This is a short stroll down to a delightful sandy cove close to Salema in the western Algarve.
Spring comes very early in the Algarve region of Portugal, and it has become our tradition to walk this track (1km each way) down to the coast on Christmas Eve, when there are usually plenty of spring flowers already in bloom.
Once the real summer heat gives way to the cooler temperatures and rain of autumn, plants that lie dormant throughout the hottest weather are stimulated into growth. Whenever the weather follows its normal Mediterranean pattern of hot dry summers followed by mild wet winters it is very likely that by the end of November of the preceding year you will see evidence of the plants that will bloom in February, March and April: orchid leaves will be clearly visible in the stony grassland areas, tiny lupin plants will be growing and some of the really early plants may even produce flowers.
It is one of the natural delights of the Algarve that you can frequently find spring wildflowers and fungi growing together in November and December - a sight that we would hardly ever witness in the colder parts of northern Europe, where at this time of the year winter will be well and truly taking hold.
If you are travelling along the A22 toll road in a westerly direction you should take the exit signed to Vila do Bispo and Lagos, which is Junction 1. Keep following signs towards towards Vila do Bispo, which will take you onto the N125. Continue westwards along the N125 until you come to a roundabout that provides access to the vast Parque da Floresta villa development on the right and a small road signed towards Salema and Figueira from the left.
Follow the signs towards Figueira and you will soon enter the village and see the left hand turn shown in the photograph below. Take this turn and drive along an extremely narrow track which opens up into farmland.
At the end of the track (about 400 metres) you will see a sign prohibiting vehicles from going any further. Park on the right, where the car park overlooks a pond, and then continue on foot along the track, which soon becones a narrow path, down to the coast.
There are no facilites at any points on the walk itself, but there are cafes and shops in the nearby villages. The track is easy-going and not too steep, although narrow and rough underfoot in places.
The river, which runs through the valley on the right of the track as you descend, enters the sea and can make getting onto the beach difficult if you visit in winter or early spring. Some precarious stepping stones have been placed in the river just above the beach and this make access to the beach possible, but you risk getting muddy feet. Once summer arrives the river all but disappears and crossing to the beach is easy.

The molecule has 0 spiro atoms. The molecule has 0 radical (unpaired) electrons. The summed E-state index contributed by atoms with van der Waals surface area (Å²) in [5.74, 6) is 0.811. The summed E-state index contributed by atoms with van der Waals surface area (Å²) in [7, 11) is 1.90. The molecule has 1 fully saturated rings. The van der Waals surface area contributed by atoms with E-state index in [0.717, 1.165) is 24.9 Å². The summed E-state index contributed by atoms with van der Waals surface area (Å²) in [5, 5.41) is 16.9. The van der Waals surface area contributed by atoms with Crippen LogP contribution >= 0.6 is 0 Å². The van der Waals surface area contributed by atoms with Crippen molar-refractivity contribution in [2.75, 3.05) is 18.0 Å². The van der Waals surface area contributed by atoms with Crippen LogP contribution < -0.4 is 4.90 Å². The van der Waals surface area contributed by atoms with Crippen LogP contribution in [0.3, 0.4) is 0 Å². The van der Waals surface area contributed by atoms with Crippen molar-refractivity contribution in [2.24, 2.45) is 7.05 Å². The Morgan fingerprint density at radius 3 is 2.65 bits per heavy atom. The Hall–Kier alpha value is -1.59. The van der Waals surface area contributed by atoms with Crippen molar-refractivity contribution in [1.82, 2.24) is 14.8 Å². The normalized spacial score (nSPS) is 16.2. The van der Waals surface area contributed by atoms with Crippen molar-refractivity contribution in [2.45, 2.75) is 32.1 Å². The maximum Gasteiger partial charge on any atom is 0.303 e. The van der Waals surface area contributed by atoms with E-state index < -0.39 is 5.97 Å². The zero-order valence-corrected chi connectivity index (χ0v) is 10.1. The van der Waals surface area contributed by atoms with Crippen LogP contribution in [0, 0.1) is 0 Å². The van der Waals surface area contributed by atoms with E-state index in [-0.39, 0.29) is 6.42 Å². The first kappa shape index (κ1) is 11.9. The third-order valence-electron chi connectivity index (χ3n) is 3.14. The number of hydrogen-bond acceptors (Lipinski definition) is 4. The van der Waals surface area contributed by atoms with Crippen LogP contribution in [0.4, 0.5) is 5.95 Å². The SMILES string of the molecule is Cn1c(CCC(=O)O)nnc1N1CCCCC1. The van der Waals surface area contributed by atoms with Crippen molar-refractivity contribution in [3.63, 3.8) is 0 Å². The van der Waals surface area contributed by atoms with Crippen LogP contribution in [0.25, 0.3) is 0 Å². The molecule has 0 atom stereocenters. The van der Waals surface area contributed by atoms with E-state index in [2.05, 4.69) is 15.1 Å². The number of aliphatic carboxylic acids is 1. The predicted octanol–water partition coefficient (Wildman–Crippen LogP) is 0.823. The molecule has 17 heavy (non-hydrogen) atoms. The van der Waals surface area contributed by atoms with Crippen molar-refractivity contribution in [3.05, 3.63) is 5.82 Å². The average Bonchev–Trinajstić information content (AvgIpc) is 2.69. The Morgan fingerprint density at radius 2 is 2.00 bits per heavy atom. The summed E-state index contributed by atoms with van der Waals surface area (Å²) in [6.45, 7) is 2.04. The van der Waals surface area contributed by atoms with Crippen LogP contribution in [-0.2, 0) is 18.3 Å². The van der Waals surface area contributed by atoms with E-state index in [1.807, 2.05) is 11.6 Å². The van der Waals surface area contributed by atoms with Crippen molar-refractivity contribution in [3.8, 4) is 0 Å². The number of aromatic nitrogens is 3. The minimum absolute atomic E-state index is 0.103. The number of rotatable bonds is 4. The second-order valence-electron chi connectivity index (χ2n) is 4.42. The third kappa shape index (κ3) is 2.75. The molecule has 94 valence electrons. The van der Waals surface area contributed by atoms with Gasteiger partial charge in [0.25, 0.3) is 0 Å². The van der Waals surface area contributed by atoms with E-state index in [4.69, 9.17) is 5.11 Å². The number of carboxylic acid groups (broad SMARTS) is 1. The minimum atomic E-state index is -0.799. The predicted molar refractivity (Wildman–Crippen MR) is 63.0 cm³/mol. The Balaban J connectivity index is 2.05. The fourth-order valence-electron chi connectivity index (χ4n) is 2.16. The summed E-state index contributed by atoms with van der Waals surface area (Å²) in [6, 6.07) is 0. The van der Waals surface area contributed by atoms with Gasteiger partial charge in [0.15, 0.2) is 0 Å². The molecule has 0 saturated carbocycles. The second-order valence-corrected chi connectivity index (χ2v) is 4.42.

This walk takes you down a track which passes through farmed land on the right and, lower down, an area of dense shrub before you reach the floor of the valley and the delightful and very secluded cove of Praia Figueira.
On either side of the valley dramatic cliffs are home to numerous birds, including raptors. We have seen Buzzards and Common Kestrels in the valley. The shrubs are alive with small birds, which you can hear but not often see as you stroll along. As in so much of the Algarve the 'star' bird at Figueira is the Stonechat, named after its curious call that sounds just like two pebbles being tapped together. These are friendly birds that often perch on tall twigs and on rocks in clear view, but they are not so friendly that they stay still long enough to allow you to get a decent photograph - the one on the left is a fluke!
Common Chiffchaffs contribute to the birdsong in the valley. Other birds to look out for include Spotless Starlings, Blackcaps, Dartford Warblers and Meadow Pipits. Robins are also common in winter.
This valley is a great place for seeing early spring wildflowers, and from late December onwards many species gearing up for spring produce their first blooms.
Apart from the pesky Bermuda Buttercup, Oxalis pes-caprae, which is everywhere at this time of the year, you are likely to see Sweet Alison, Lobularia maritima, the deep purple (occasionally white) Wild Clary, Salvia verbenaca, Paper-white Narcissus, Narcissus papyraceus, Rosemary, Rosemarinus officinalis, Grey-leaved Cistus, Cistus albidus. If you look very carefully you will spot the lovely little Friar's Cowl, Arisarum vulgare, peering up from beneath its arrow-shaped leaves.
Later in spring many other flowers bloom including several types of cistus which thrive on the rocky slopes, and there are even a few wild orchids growing in the lower part of the valley, with some particularly fine groups of Bumblebee Orchid, Ophrys bombyliflora, hugging the bushes.
Praia Figueira is also a good beach for the Sea Daffodil, Pancratium maritimum, which along with the tough Spanish Oyster Plant, Scolymus hispanicus blooms late in the season and often persists through July and August when all the other flowers have given in to the searing heat and drought of summer.
Wherever plantlife is good insect life is also good, and in late spring and well into summer the valley is humming with insects. Butterflies are particularly plentiful in the Algarve and many continue flying through the winter: we have seen fields full of Monarch butterfiles in November, for instance. Although less numerous in winter you can still expect to see a few Large White, Small White, Small Copper, Clouded Yellow, Painted Lady, Red Admiral, Wall Brown and Speckled Wood butterflies.
Spring in Portugal comes just as the depths of winter get a grip in northern Europe, and so a walk in bright Algarve sunshine with spring flowersblooming in December makes a visit to this lovely little valley doubly delightful.
We hope that you have found this information helpful. If so we are sure you would also enjoy our books about Algarve wildflowers. Buy them online here...